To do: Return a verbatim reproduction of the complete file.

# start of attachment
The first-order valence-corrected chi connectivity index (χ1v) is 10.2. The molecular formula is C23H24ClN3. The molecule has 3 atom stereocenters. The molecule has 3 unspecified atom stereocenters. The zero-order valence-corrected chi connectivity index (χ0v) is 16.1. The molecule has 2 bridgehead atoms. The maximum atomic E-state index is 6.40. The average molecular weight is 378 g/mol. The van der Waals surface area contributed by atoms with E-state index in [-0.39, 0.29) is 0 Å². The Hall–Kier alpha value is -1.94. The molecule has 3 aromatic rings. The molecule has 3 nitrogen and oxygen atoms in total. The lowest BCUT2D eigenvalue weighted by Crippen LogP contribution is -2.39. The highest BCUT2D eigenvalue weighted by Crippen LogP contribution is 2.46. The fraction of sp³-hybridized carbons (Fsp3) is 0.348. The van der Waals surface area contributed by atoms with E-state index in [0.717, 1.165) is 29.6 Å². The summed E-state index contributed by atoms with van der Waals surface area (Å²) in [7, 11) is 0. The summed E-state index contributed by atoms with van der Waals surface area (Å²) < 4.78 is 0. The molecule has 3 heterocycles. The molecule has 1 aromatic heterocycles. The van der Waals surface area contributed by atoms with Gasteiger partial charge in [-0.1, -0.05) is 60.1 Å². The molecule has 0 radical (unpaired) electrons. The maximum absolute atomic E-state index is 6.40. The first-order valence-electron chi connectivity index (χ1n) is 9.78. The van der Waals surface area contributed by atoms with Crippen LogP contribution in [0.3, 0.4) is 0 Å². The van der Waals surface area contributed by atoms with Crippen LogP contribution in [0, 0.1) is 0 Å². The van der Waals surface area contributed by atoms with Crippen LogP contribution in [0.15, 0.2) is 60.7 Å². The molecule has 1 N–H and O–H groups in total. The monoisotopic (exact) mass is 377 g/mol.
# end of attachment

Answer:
The first-order valence-corrected chi connectivity index (χ1v) is 10.2. The molecular formula is C23H24ClN3. The molecule has 3 atom stereocenters. The molecule has 3 unspecified atom stereocenters. The zero-order valence-corrected chi connectivity index (χ0v) is 16.1. The molecule has 2 bridgehead atoms. The maximum atomic E-state index is 6.40. The average molecular weight is 378 g/mol. The van der Waals surface area contributed by atoms with E-state index in [-0.39, 0.29) is 0 Å². The Hall–Kier alpha value is -1.94. The molecule has 3 aromatic rings. The molecule has 3 nitrogen and oxygen atoms in total. The lowest BCUT2D eigenvalue weighted by Crippen LogP contribution is -2.39. The highest BCUT2D eigenvalue weighted by Crippen LogP contribution is 2.46. The fraction of sp³-hybridized carbons (Fsp3) is 0.348. The van der Waals surface area contributed by atoms with E-state index in [0.717, 1.165) is 29.6 Å². The summed E-state index contributed by atoms with van der Waals surface area (Å²) in [7, 11) is 0. The summed E-state index contributed by atoms with van der Waals surface area (Å²) < 4.78 is 0. The molecule has 3 heterocycles. The molecule has 1 aromatic heterocycles. The van der Waals surface area contributed by atoms with Gasteiger partial charge in [-0.1, -0.05) is 60.1 Å². The molecule has 0 radical (unpaired) electrons. The maximum absolute atomic E-state index is 6.40. The first-order valence-electron chi connectivity index (χ1n) is 9.78. The van der Waals surface area contributed by atoms with Crippen LogP contribution in [0.3, 0.4) is 0 Å². The van der Waals surface area contributed by atoms with Crippen LogP contribution in [0, 0.1) is 0 Å². The van der Waals surface area contributed by atoms with Crippen LogP contribution in [0.15, 0.2) is 60.7 Å². The molecule has 1 N–H and O–H groups in total. The monoisotopic (exact) mass is 377 g/mol.